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What to Expect
After a DUI

 

 

 

  

What Happens After a DUI, and is it More Than a Financial Penalty?

After seeing those flashing lights in the mirror, after the night spent in a filthy jail cell, and after the court appearances and enormous fines and fees comes the longest lasting financial penalty of a DUI. Auto insurance rates go up, and it's almost impossible to drive legally without insurance once a person has a DUI on his or her record. Or, even worse, people with DUIs often find themselves designated as high risk drivers and have their insurance policies canceled. Getting a new insurance policy while carrying the weight of both a DUI and a cancellation can prove to be too heavy a burden for some to bear.

Although laws vary from one state to another, DMVs in most states require drivers with a DUI to obtain an SR-22 form from their auto insurance company in order to provide proof of liability insurance before a license suspension will be lifted. Because a DUI offender must provide proof of insurance to the DMV for anywhere from three to five years, the DMV will always know if a driver's auto insurance has been canceled for any reason. These requirements are dependent on the insurance company offering SR-22 insurance. It isn't available from all insurers.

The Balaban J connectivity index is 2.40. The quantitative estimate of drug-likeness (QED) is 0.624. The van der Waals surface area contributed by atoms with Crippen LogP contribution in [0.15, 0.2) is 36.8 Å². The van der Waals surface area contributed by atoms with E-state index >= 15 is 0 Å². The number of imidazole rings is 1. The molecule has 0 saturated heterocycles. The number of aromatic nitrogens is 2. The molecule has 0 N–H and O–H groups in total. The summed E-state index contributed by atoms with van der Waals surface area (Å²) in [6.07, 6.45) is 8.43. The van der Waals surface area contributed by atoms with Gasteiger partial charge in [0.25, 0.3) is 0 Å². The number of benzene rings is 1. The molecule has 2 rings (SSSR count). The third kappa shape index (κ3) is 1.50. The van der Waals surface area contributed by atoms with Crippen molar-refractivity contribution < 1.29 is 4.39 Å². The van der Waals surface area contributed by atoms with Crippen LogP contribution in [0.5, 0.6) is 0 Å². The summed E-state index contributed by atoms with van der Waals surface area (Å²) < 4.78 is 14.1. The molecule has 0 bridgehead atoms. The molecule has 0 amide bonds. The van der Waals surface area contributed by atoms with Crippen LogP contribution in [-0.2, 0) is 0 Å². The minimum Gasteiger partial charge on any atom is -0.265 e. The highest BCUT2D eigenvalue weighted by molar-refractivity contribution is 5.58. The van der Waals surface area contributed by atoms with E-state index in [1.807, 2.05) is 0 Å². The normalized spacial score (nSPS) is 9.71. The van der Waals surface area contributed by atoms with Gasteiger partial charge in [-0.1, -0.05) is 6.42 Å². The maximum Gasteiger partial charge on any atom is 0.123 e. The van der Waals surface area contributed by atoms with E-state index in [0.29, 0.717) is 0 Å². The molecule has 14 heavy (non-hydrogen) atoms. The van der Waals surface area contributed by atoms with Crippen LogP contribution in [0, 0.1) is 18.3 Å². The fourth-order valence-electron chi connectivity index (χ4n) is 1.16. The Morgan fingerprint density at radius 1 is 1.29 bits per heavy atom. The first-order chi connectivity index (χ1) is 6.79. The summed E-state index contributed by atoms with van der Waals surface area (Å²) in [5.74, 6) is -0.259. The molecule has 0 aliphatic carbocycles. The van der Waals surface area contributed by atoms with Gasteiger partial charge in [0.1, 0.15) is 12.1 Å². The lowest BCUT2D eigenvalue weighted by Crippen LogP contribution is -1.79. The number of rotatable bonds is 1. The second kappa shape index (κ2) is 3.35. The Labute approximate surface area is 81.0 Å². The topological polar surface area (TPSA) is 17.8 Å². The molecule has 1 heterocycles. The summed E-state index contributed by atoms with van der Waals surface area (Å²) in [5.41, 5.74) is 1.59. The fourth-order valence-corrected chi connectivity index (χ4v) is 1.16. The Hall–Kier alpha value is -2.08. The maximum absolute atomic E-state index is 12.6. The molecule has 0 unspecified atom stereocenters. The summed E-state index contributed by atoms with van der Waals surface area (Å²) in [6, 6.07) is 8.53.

Of course, there are situations in which an insurance company might never find out about a customer's DUI. In some cases, if someone with a DUI attends driving school, and/or alcohol abuse programs, a conviction might be expunged from the record. By the same token, other court remedies such as plea bargains will sometimes result in more limited penalties, including license suspensions of only 30 days, that make it much less likely that an insurance company will ever know about the conviction.

It's important to remember that how much a DUI will affect the cost of premiums depends largely on the policies of each insurance company. If a premium policy is in good standing at the time of the DUI, the best course of action is to keep paying the premiums on time and not let the policy be canceled for lapsed payment. Changing insurers will all but guarantee that the new insurer will order the driving record from the DMV and find out about the DUI. Better to stay quiet and see what happens with your current insurer than jump to another and face an immediate rate hike.

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